FDA Is Considering Approval for Drugs to Improve Survival after Nuclear Attack
With the amount of news coverage spent on North Korea earlier this spring, you may have believed that you were in the midst of the Cold War all over again. Seemingly as a result, the Food and Drug Administration is considering approving two drugs that have been found to improve survival in the wake of a nuclear attack.
According to Bloomberg, the drugs in question are Neulasta and Neupogen, both of which are produced by Amgen, and a third blood-boasting drug produced by Teva Pharmaceutical Industries.
The Food and Drug Administration made this announcement after the National Institute of Allergy and Infectious Diseases performed a study as part of its program to develop countermeasures against radiation and nuclear attack.
The participants in the NIH study were monkeys, who were all exposed to radiation in levels that would be about equivalent to those created by an attack. The monkeys had to remain in these conditions for 60 days. Of the 46 monkeys, 24 of them were given Neupogen, while the remaining 22 were given nothing. Of the monkeys who were administered Neupogen, 79 percent survived for the entire trial period. Among the 22 monkeys who received nothing, only 41 percent survived.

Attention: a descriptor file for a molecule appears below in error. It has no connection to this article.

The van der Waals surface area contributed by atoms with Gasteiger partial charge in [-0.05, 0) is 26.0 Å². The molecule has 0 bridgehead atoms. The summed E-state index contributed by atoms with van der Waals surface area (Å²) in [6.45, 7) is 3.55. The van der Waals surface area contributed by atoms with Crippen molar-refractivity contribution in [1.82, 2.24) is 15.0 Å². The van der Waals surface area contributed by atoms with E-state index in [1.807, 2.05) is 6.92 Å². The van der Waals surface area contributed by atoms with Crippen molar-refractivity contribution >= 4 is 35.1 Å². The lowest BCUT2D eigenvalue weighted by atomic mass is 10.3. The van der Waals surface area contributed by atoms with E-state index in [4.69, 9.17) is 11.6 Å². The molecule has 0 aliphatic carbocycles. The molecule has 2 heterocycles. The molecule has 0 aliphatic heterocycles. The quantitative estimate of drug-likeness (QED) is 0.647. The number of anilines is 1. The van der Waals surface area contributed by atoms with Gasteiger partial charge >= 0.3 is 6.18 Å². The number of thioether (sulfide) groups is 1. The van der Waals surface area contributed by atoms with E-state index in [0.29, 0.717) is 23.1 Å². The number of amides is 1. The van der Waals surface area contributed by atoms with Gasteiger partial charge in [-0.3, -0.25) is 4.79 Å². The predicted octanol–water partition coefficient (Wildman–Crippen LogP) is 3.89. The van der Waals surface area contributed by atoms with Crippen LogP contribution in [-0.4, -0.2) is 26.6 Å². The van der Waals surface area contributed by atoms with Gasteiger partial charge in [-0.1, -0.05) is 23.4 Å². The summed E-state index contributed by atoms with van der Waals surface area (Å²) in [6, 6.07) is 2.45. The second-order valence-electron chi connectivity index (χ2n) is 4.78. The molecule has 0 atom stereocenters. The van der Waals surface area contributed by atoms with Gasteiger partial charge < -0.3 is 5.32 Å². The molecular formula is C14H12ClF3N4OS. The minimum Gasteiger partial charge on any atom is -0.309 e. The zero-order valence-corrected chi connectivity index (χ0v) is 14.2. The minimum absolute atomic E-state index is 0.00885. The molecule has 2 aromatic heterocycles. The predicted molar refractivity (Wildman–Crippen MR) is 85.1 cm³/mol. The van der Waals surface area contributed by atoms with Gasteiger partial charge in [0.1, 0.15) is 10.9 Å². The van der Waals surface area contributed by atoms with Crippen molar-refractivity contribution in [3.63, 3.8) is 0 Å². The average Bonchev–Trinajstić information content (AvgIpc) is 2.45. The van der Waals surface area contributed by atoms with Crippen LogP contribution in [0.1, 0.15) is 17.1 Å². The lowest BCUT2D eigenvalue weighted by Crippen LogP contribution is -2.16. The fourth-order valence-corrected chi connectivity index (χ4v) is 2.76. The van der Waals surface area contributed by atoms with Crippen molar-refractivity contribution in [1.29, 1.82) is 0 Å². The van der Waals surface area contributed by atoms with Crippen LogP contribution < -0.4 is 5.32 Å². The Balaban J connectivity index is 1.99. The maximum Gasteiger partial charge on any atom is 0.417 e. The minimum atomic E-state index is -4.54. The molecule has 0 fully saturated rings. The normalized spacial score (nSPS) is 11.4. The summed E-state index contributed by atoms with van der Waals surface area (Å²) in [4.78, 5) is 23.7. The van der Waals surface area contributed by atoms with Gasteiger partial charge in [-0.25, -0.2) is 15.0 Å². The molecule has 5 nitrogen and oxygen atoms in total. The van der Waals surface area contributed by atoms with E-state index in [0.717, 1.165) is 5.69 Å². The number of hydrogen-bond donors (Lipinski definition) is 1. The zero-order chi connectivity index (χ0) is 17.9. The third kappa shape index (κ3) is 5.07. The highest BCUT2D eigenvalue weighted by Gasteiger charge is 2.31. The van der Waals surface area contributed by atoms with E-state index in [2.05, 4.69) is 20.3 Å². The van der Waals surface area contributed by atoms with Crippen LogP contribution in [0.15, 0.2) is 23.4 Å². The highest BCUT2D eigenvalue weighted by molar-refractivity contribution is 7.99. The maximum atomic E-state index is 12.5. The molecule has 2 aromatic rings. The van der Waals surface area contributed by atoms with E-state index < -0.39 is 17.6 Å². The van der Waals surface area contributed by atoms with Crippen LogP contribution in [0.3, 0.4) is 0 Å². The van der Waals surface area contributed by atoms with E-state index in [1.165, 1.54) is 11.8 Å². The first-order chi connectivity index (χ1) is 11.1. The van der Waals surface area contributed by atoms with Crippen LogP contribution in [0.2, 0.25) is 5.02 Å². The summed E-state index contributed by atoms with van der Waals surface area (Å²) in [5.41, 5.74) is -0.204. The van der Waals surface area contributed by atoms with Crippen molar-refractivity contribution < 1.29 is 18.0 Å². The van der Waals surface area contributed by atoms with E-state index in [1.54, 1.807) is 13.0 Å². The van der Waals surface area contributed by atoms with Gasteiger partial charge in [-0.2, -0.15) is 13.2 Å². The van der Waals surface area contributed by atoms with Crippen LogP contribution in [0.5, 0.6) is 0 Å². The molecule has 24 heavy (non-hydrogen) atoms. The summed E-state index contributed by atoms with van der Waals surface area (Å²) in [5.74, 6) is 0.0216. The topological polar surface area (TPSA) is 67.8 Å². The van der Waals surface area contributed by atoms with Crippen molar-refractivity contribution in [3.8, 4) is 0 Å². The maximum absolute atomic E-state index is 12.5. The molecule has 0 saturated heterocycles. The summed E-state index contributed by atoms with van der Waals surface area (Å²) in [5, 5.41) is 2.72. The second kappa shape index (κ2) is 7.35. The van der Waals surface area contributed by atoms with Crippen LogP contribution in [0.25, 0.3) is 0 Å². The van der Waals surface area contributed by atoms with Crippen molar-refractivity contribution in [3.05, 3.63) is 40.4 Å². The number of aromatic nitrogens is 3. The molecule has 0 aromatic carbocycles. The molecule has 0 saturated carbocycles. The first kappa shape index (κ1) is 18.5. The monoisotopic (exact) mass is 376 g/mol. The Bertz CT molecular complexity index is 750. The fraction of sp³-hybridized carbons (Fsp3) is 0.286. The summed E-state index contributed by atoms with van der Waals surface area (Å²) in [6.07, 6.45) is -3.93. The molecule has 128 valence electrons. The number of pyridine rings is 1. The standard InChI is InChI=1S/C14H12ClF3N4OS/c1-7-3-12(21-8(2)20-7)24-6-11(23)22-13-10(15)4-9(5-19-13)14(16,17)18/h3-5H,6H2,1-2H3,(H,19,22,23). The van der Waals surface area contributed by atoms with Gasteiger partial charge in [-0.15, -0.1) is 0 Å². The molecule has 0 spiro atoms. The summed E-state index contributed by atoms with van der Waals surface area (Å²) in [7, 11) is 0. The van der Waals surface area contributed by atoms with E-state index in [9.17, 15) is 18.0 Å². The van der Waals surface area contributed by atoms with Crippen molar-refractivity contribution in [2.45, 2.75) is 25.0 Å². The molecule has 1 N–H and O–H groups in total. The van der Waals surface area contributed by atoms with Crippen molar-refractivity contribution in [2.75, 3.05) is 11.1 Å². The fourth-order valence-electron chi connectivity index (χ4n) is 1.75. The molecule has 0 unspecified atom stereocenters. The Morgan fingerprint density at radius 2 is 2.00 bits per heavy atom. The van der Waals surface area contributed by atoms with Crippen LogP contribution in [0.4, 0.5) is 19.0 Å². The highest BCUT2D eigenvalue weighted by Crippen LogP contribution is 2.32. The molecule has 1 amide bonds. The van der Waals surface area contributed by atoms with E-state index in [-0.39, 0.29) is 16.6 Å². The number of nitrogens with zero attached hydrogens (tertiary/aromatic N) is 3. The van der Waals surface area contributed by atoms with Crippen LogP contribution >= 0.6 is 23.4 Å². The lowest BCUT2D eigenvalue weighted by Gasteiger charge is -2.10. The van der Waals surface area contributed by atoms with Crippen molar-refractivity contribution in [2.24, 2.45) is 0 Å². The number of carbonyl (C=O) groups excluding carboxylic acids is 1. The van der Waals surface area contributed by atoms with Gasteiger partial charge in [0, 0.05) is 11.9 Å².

The medications in question are called leukocyte growth factors. Currently, they have been approved for use in cancer patients whose infection-fighting white blood cell counts are low after chemotherapy treatments. Both of Amgen's treatments, as well as the treatment from Teva, are made up of synthetic material that replicates a protein in the body which spurs bone marrow to create white blood cells.
As Fierce Pharma reports, if the drugs are approved for this purpose, it would be the first time that the FDA had approved medical treatment to be used after a nuclear incident. In fact, even the consideration is a first by the drug agency.
"The FDA-approval of a product for use in a radiological [or] nuclear setting will facilitate access to this product in the event of such an emergency," the FDA said in a report.
The agency is meeting on Friday in order to discuss whether the animal trial merits its approval in humans.